# Topic Archive: indestructibility

Set theory seminarFriday, February 27, 201510:00 amGC 6417

# Remarkable Laver functions

The City University of New York

Since Laver defined and used a Laver function to show that supercompact cardinals can be made indestructible by all $\lt\kappa$-directed closed forcing, Laver-like functions have been defined for various large cardinals and used for lifting embeddings in indestructibility arguments. Laver-like functions are also inherently interesting as guessing principles with affinity to $\diamondsuit$. Supposing that a large cardinal $\kappa$ can be characterized by the existence of some kind of embeddings, a Laver-like function $\ell:\kappa\to V_\kappa$ has, roughly speaking, the property that for any set $a$ in the universe, there is an embedding $j$ of the type characterizing the cardinal such that $j(\ell)(\kappa)=a$. Although Laver-like functions can be forced to exist for almost any large cardinal, only a few large cardinals including supercompact, strong, and extendible, have them outright. I will define the notion of a remarkable Laver function for a remarkable cardinal and show that every remarkable cardinal has a remarkable Laver function. Remarkable cardinals were introduced by Ralf Schindler who showed that a remarkable cardinal is precisely equiconsistent with the property that the theory of $L(\mathbb R)$ is absolute for proper forcing. Time permitting, I will show how the existence of remarkable Laver functions is used in demonstrating indestructibility for remarkable cardinals. This is joint work with Yong Cheng. An extended abstract can be found here.

Set theory seminarFriday, May 16, 201410:00 amGC6417

# The Laver Preparation

I will present the result of Laver demonstrating that the existence of a supercompact cardinal implies the existence of a Laver function, and using this to construct a model with a supercompact cardinal k which remains supercompact in any k-directed-closed forcing extension.

Rutgers University
Grigor Sargsyan is a professor of mathematics at Rutgers University. He received his Ph.D. at UC Berkeley, 2009. His research interests are in logic, set theory, and foundations: descriptive set theory, inner model theory, large cardinals, and forcing.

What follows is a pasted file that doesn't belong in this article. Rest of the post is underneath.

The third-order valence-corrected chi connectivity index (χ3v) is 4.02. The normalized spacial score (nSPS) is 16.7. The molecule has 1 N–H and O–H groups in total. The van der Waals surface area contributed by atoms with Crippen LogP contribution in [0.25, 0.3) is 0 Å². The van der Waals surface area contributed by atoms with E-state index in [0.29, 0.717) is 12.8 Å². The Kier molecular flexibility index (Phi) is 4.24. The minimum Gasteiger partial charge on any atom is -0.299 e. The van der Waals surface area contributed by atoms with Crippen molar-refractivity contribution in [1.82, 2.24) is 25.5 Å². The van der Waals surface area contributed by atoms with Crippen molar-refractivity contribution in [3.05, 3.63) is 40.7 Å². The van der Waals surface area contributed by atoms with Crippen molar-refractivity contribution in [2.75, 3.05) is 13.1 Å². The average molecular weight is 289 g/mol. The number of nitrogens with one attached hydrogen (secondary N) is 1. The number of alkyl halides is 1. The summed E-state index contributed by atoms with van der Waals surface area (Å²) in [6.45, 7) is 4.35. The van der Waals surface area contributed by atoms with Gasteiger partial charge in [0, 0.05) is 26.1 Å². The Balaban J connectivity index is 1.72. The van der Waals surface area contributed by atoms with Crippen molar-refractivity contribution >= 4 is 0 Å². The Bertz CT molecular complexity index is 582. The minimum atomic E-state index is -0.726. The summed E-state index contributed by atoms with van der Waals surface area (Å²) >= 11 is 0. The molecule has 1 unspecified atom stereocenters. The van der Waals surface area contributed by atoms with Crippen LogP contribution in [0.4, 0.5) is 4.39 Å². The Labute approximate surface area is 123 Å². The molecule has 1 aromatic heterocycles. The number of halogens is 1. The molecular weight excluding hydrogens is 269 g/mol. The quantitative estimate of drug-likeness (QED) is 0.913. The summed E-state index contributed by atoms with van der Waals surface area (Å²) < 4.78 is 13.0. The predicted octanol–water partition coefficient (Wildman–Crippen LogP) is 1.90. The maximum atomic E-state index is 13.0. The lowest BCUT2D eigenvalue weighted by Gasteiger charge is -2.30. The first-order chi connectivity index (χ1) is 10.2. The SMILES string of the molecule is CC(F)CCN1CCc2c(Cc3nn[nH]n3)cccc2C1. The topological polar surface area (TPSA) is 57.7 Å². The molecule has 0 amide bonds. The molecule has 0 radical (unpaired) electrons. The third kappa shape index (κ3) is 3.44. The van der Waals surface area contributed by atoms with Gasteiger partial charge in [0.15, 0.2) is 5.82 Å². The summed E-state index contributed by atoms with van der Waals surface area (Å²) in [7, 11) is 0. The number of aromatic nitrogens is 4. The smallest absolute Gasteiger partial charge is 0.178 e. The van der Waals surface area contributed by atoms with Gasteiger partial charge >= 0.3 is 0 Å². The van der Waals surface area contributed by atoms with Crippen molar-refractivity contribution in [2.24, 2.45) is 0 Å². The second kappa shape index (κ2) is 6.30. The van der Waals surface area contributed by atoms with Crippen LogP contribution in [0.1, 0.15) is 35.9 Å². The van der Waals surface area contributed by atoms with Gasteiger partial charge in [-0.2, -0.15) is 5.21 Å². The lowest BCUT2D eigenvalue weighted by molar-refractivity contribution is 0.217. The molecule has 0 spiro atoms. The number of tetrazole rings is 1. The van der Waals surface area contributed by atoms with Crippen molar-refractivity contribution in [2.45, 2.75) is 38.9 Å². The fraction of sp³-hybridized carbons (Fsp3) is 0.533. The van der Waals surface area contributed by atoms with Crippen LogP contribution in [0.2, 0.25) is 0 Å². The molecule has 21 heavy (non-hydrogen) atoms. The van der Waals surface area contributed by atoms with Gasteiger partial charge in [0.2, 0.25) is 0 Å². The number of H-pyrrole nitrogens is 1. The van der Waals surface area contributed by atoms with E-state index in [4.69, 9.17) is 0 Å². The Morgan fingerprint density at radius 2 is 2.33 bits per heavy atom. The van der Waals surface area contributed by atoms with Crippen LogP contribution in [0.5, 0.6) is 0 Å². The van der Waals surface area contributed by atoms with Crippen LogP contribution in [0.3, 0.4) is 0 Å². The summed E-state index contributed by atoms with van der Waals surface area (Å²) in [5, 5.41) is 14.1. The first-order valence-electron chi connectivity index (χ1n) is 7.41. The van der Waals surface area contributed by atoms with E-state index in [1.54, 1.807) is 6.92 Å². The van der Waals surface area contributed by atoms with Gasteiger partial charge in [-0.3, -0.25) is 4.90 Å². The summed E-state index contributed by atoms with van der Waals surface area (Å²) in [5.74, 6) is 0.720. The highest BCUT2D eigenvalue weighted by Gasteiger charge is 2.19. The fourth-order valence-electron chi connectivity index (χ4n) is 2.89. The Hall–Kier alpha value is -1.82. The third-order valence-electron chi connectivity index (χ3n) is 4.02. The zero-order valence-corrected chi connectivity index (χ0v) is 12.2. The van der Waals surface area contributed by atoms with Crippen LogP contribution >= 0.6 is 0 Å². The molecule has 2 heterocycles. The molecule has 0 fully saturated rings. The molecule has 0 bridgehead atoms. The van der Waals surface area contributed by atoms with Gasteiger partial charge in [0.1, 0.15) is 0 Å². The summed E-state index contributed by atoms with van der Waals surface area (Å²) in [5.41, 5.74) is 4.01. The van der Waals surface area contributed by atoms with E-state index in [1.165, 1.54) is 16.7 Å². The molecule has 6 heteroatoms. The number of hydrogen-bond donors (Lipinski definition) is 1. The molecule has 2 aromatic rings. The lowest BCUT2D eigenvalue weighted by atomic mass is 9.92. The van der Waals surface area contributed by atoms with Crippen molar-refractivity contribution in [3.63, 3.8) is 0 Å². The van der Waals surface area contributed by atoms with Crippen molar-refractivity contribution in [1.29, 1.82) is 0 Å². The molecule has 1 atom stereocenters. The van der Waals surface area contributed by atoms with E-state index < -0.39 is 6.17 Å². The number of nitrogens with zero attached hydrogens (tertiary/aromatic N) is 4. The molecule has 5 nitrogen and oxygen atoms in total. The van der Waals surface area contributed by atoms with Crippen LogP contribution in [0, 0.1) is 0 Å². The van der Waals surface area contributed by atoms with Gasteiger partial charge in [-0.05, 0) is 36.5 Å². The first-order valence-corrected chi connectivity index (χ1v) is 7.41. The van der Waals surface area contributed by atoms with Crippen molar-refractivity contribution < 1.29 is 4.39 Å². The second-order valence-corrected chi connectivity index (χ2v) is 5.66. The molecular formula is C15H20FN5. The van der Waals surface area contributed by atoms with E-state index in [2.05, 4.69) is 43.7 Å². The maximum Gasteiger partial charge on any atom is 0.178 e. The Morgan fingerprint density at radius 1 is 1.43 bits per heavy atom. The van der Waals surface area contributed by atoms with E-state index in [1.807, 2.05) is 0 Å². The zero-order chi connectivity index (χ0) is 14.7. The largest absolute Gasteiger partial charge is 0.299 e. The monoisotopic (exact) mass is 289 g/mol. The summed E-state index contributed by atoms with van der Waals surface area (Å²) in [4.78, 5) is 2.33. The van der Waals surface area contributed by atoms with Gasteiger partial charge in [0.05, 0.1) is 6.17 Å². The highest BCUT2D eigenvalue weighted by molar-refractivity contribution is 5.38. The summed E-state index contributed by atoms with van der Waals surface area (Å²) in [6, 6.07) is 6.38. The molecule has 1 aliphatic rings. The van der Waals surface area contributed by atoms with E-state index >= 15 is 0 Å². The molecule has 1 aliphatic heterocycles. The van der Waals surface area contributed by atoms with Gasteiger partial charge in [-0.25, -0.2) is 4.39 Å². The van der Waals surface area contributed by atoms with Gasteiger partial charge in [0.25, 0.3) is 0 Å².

The City University of New York
Distinguished professor Arthur W. Apter received his B.S. and Ph.D. degrees, both in mathematics, from MIT in 1975 and 1978, respectively. He is a mathematical logician, with a specialization in set theory, specifically large cardinals, forcing, and indestructibility, and he maintains a burgeoning interest in inner model theory, as well. Professor Apter has published well over 100 research articles.
Set theory seminarFriday, January 31, 201410:00 amGC 6417

# Large cardinals need not be large in HOD

The City University of New York

I will demonstrate that a large cardinal need not exhibit its large cardinal nature in HOD. I shall begin with the example of a measurable cardinal that is not measurable in HOD, and then afterward describe how to force more extreme examples, such as a model with a supercompact cardinal, which is not weakly compact in HOD. This is very recent joint work with Cheng Yong.

Set theory seminarFriday, February 1, 201312:00 amGC 5383New location

# Superstrong cardinals are never Laver indestructible, and neither are extendible, almost huge and rank-into-rank cardinals

The City University of New York

Although the large cardinal indestructibility phenomenon, initiated with Laver’s seminal 1978 result that any supercompact cardinal $kappa$ can be made indestructible by $ltkappa$-directed closed forcing and continued with the Gitik-Shelah treatment of strong cardinals, is by now nearly pervasive in set theory, nevertheless I shall show that no superstrong cardinal—and hence also no $1$-extendible cardinal, no almost huge cardinal and no rank-into-rank cardinal—can be made indestructible, even by comparatively mild forcing: all such cardinals $kappa$ are destroyed by $Add(kappa,1)$, by $Add(kappa,kappa^+)$, by $Add(kappa^+,1)$ and by many other commonly considered forcing notions.

This is very recent joint work with Konstantinos Tsaprounis and Joan Bagaria.